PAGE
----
# Project Euler module

I use Project Euler to teach me programming and not to submit any results. As such I look up the expected return values to double check my solutions.

To organise my files I use the following folder structure:

main.py
\euler # The problem files
__init__.py # empty
e001.py
e002.py
...
8.dat
11.dat
...


My main.py file is the common entry point. It can either run all the solved examples so far or a specific one. This second option is added that I don't need to add an if __name__ == '__main__' guard in every file. The file looks as follows:

TOP_LEVEL = "euler"

def run_module(num):
"""Run specific Problem"""
mod = importlib.import_module('%s.e%0.3i' % (TOP_LEVEL, num))

start = time.time()
ist = mod.run()
print("  %5i | %6.3f |  %s  | %i" % \
(num, time.time() - start, "ox"[ist == mod.SOLL], ist))

if __name__ == '__main__':
N_MAX = 67

print('Problem |  Time  | x/o | Solution')
print("--------+--------+-----+---------")

global_time = time.time()

# Run over all problems
if len(sys.argv) == 2:
run_module(int(sys.argv[1]))
else:
for num in range(1, N_MAX + 1):
run_module(num)

print("--------+--------+-----+---------")
print("Total: %.3f s" % (time.time() - global_time))


I'll show now two example files to show the source files and how old code can be reused. e018.py:

"""By starting at the top of the triangle below and moving to adjacent numbers on the row below, the maximum total from top to bottom is 23.

3
7 4
2 4 6
8 5 9 3
That is, 3 + 7 + 4 + 9 = 23.

Find the maximum total from top to bottom of the triangle below"""

SOLL = 1074

def run(file = "input/18.dat"):
# Parse File
with open(file) as fid:
tri = [[int(num) for num in line.split(' ')] for line in fid.read().split('\n')]

# From bottom's up find the maximal value
for row in range(len(tri) - 2, -1, -1):
for col in range(row + 1):
tri[row][col] += max(tri[row + 1][col], tri[row + 1][col + 1])

return tri[0][0]


and e067.py

"""By starting at the top of the triangle below and moving to adjacent numbers on the row below, the maximum total from top to bottom is 23.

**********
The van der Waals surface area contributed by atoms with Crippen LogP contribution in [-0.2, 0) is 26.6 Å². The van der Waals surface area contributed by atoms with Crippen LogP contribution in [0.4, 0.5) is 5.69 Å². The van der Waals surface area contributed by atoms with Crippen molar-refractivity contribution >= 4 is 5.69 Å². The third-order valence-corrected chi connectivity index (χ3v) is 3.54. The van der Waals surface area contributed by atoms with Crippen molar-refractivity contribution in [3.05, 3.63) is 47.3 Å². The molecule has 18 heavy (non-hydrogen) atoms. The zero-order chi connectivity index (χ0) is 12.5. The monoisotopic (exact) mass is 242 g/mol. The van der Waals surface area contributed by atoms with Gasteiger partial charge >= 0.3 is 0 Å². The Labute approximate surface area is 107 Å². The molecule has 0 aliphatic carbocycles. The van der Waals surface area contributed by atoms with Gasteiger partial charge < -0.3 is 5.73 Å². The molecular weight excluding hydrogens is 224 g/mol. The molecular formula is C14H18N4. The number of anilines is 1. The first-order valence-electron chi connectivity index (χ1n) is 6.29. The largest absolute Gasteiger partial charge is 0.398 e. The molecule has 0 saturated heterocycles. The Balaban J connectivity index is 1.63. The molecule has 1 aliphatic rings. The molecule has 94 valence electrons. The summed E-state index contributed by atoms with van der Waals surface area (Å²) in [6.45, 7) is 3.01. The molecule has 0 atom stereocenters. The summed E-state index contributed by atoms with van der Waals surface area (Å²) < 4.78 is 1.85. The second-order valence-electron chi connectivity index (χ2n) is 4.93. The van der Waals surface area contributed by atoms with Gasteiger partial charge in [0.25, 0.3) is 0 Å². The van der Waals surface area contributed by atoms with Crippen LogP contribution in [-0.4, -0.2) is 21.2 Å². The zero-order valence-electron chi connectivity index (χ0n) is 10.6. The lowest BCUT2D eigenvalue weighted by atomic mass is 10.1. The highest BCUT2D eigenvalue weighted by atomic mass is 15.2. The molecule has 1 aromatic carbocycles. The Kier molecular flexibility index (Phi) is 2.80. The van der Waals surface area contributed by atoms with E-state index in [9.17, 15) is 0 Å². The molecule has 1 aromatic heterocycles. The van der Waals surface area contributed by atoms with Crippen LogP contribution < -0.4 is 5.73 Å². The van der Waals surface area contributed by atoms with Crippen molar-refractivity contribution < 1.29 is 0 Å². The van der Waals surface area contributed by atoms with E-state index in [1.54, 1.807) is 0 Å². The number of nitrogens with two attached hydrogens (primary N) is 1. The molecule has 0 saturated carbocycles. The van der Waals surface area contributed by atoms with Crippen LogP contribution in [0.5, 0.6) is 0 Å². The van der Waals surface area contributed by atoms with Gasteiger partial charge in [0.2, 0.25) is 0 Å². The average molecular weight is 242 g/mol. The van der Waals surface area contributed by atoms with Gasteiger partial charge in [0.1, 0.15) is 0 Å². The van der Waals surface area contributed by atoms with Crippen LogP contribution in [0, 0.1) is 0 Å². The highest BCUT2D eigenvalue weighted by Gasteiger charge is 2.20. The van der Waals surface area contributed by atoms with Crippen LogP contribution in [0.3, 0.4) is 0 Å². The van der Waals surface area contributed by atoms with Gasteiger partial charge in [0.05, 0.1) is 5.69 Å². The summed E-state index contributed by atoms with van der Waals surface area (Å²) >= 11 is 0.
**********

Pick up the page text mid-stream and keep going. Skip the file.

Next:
3
7 4
2 4 6
8 5 9 3
That is, 3 + 7 + 4 + 9 = 23.

Find the maximum total from top to bottom of the triangle below"""

import e018

SOLL = 7273

def run(file = "input/67.dat"):
# problem has been solved in set 18
return e018.run(file = file)


Since this is the first time I tried to structure such a project, I'm quite sure there is plenty of room for optimization. I'm happy for any feedback I can get.

Use .format

Using % is considered old style, so:

print("  %5i | %6.3f |  %s  | %i".format(
(num, time.time() - start, "ox"[ist == mod.SOLL], ist)))


Be generous with long variables names

For example ist is impossible to understand for me, solution is more natural

Don't abuse Code-Golf techniques

The line:

"ox"[ist == mod.SOLL]


is a well known Code-Golf trick that relies on implicit boolean to integer conversion that is equivalent to:

"x" if ist == mod.SOLL else "o"


Use argparse

C-Style arguments such as sys.argv[1] should be avoided, I suggest argparse (help to get started here: https://stackoverflow.com/questions/7427101/dead-simple-argparse-example-wanted-1-argument-3-results)

def run(file = "input/18.dat"):
# Parse File
with open(file) as fid:


file is a built-in, you should use file_ in your code.

Explode long lines

Divide the following lines in two please.

 tri = [[int(num) for num in line.split(' ')] for line in fid.read().split('\n')]

• Thank you for this input. I definitely have to look into the .format since I still stick to c formatting all the time. I also started using argparse meanwhile and learned to like it. Once thing I'm myself not really certain about is the shadowing of the file variable. A better name might have been path anyway but is it really so bad to shadow a builtin for which nearly nobody is ever gonna call its constructor directly? Conserning the data structure I was also wondering if you had any input about that. – magu_ Jun 15 '15 at 16:18
• @magu_ it is better not to, because, for example in an IDE file will change colour, and seeing an ordinary variable of another colour is distracting – Caridorc Jun 15 '15 at 16:19
• Yes, I guess your right. – magu_ Jun 15 '15 at 18:32